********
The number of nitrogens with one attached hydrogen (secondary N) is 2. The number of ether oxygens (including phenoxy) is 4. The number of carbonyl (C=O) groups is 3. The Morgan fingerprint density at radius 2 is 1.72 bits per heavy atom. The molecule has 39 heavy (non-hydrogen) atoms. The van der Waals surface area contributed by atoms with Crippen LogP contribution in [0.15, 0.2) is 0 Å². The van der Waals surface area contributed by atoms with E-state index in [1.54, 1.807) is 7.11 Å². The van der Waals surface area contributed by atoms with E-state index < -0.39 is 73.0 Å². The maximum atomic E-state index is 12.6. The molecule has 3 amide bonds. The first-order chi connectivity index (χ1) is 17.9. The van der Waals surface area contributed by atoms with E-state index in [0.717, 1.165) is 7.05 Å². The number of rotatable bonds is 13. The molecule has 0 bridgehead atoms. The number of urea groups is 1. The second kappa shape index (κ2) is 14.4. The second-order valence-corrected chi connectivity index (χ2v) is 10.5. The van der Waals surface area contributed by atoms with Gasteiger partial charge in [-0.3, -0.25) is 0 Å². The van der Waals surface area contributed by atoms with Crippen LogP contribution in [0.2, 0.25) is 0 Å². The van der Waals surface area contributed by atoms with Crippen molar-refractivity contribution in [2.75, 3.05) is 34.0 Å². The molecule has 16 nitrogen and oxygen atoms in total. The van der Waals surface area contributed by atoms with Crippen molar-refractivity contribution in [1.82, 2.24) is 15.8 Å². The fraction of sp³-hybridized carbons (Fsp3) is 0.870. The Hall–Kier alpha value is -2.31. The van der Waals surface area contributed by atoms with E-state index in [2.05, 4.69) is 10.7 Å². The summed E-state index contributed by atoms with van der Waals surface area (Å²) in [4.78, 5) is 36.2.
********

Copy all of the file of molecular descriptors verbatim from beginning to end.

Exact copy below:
The number of nitrogens with one attached hydrogen (secondary N) is 2. The number of ether oxygens (including phenoxy) is 4. The number of carbonyl (C=O) groups is 3. The Morgan fingerprint density at radius 2 is 1.72 bits per heavy atom. The molecule has 39 heavy (non-hydrogen) atoms. The van der Waals surface area contributed by atoms with Crippen LogP contribution in [0.15, 0.2) is 0 Å². The van der Waals surface area contributed by atoms with E-state index in [1.54, 1.807) is 7.11 Å². The van der Waals surface area contributed by atoms with E-state index < -0.39 is 73.0 Å². The maximum atomic E-state index is 12.6. The molecule has 3 amide bonds. The first-order chi connectivity index (χ1) is 17.9. The van der Waals surface area contributed by atoms with E-state index in [0.717, 1.165) is 7.05 Å². The number of rotatable bonds is 13. The molecule has 0 bridgehead atoms. The number of urea groups is 1. The second kappa shape index (κ2) is 14.4. The second-order valence-corrected chi connectivity index (χ2v) is 10.5. The van der Waals surface area contributed by atoms with Gasteiger partial charge in [-0.3, -0.25) is 0 Å². The van der Waals surface area contributed by atoms with Crippen LogP contribution in [0.2, 0.25) is 0 Å². The van der Waals surface area contributed by atoms with Crippen molar-refractivity contribution in [2.75, 3.05) is 34.0 Å². The molecule has 16 nitrogen and oxygen atoms in total. The van der Waals surface area contributed by atoms with Crippen molar-refractivity contribution in [1.82, 2.24) is 15.8 Å². The fraction of sp³-hybridized carbons (Fsp3) is 0.870. The Hall–Kier alpha value is -2.31. The van der Waals surface area contributed by atoms with E-state index in [2.05, 4.69) is 10.7 Å². The summed E-state index contributed by atoms with van der Waals surface area (Å²) in [4.78, 5) is 36.2.